Twenty-five years ago, fifth-grader James Ghrist was a member of the first Drug Abuse Resistance Education graduating class in Munster.
So when Officer James Ghrist had the opportunity to become the Munster Police Department DARE officer nine years ago, he jumped at the chance.
"It helped me when I was in fifth grade," Ghrist said. "When faced with peer pressure, I thought back to the stories we studied and the skills I learned, and I was able to face the pressure."
The experience convinced Ghrist that DARE is a valuable educational tool, and the Munster Police Department agrees. It has sent Ghrist to three public and two private schools weekly each year to present the 10-week DARE curriculum to fifth-graders.
In addition, high school resource Officer Joe Pacheco teaches the eighth-grade DARE curriculum annually at Wilbur Wright Middle School.
"We reach about 1,650 students a year," Ghrist said. "It gets kids ready for the pressures they will face in middle school and in high school."
Also dedicated to DARE about 30 years after it was first instituted in Los Angeles is the Hobart Police Department and Lt. Jack Grennes, who is a member of the DARE Indiana Advisory Council and 14-year veteran DARE officer.
"I got to see the previous DARE officer in the classroom before he transferred, and was impressed with the way the kids related to him," Grennes said. He spends three days a week during the school year teaching DARE to about 330 fifth-graders in four Hobart elementary schools.
"I thought, 'what a great way to connect with kids.' I've loved it."
Grennes said DARE Indiana introduced its third curriculum last year to keep current.
"It was all about drugs 14 years ago, but now its more about decision making, with more self-awareness," he said. "It's about understanding each other, relationships and communication skills."
While Munster, Hobart and six other Lake County police departments teach DARE, nine others that used to participate have dropped the program.
"We used to have DARE, but now use GREAT, and have since about 1991," said Sgt. Mike O'Donnell, of the Highland Police Department. "GREAT also includes instruction about gangs."
New Lowell Police Chief Erik Matson said while Lowell discontinued DARE more than 15 years ago.
"It's something we might look at (bringing back) in the future," he said.
Lt. Richard Hoyda of the Hammond Police Department said his department was forced to drop DARE due to manpower needs.
"We had four officers assigned to DARE full-time, and we needed them back on the streets," he said.
Likewise in Merrillville, where the Merrillville Community School Corp. used to fund the program.
"They couldn't afford it anymore, and we didn't have the money for it in our budget," said Merrillville Police Chief Joseph Petruch. "We now have just one school resource officer for 6,000 students, and it's just not enough."
Ghrist said the Munster Police Department pays only the DARE officers' salaries, while other program funding comes from parent-teacher groups, civic clubs and businesses.
"We honestly could not continue this program without their assistance each year," he said.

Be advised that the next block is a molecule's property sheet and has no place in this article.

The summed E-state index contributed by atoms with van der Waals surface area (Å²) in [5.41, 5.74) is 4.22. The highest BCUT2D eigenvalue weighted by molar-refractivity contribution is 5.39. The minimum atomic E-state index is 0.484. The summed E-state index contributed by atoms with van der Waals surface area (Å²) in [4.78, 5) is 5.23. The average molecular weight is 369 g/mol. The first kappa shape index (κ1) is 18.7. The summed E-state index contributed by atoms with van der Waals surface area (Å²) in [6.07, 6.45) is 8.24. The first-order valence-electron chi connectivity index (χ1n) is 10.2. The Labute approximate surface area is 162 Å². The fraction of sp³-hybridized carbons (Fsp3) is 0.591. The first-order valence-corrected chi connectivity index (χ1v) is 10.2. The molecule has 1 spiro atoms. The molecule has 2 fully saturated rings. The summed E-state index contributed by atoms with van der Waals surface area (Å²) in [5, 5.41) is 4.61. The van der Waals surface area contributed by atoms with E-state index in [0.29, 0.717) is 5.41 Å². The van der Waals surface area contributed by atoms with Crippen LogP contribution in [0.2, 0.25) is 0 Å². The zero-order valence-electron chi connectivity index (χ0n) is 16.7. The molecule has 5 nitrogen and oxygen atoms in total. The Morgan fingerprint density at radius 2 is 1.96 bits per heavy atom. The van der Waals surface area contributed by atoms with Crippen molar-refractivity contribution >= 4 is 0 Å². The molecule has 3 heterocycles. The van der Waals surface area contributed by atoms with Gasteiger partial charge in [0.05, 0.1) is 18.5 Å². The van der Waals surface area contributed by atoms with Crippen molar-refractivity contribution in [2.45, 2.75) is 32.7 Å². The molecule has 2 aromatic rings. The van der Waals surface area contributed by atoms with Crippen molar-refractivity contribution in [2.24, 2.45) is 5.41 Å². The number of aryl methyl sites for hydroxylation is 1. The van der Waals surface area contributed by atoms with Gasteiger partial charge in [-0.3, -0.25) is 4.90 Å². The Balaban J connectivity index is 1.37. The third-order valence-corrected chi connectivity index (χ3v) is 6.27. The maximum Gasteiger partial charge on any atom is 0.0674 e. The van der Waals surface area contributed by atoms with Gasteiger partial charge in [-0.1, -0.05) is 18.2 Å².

Mary Ann Chapko, principal at Eisenhower Elementary School in Crown Point, is glad the Crown Point Police Department teaches DARE to fifth-graders as they prepare to enter middle school.
"It is extremely valuable; every year I'm convinced it (DARE) has a long-lasting effect," she said.
Karen DeBoth, of Cedar Lake, is the mother of four sons who graduated from DARE at MacArthur Elementary School and later served as role models, as well as a daughter who is a high school freshman.
"It is absolutely worth it," she said of DARE. "It opened up my children's eyes to what is out there ... drugs and alcohol are in all schools, but DARE made them aware of how to deal with it when the time came."
She added that as role models, her sons "were able to show the younger students what their future could be like without drugs and other negative influences."
DeBoth is also convinced DARE equipped her sons, who graduated from Crown Point High School in 2007, 2009, 2010 and 2012, with the leadership skills they used to become a resident assistant at Purdue University and another college, and a police officer for the Bartholomew County Sheriff's Department.
DARE Officer Jerry Smith, now also the interim police chief in Cedar Lake, "always told the kids, 'It's not where you come from, it's where you are going,' and they remembered that," DeBoth said.
Smith agrees DARE has evolved from a program that concentrated on drug and alcohol resistance to lessons in "building life skills, self-esteem, team building and friendship."
Jennifer Sutton, the mother of Emily Sutton, this year's overall DARE Essay Contest winner in Hobart, agreed DARE has been beneficial for all three of her children.
"I'd actually put money into it if they said they couldn't afford it anymore," she said.
Grennes knows what makes DARE work.
"You've for to have a passion for it, because the kids will see it if you don't," he said. "I enjoy working with kids, and I plan to do it until I retire."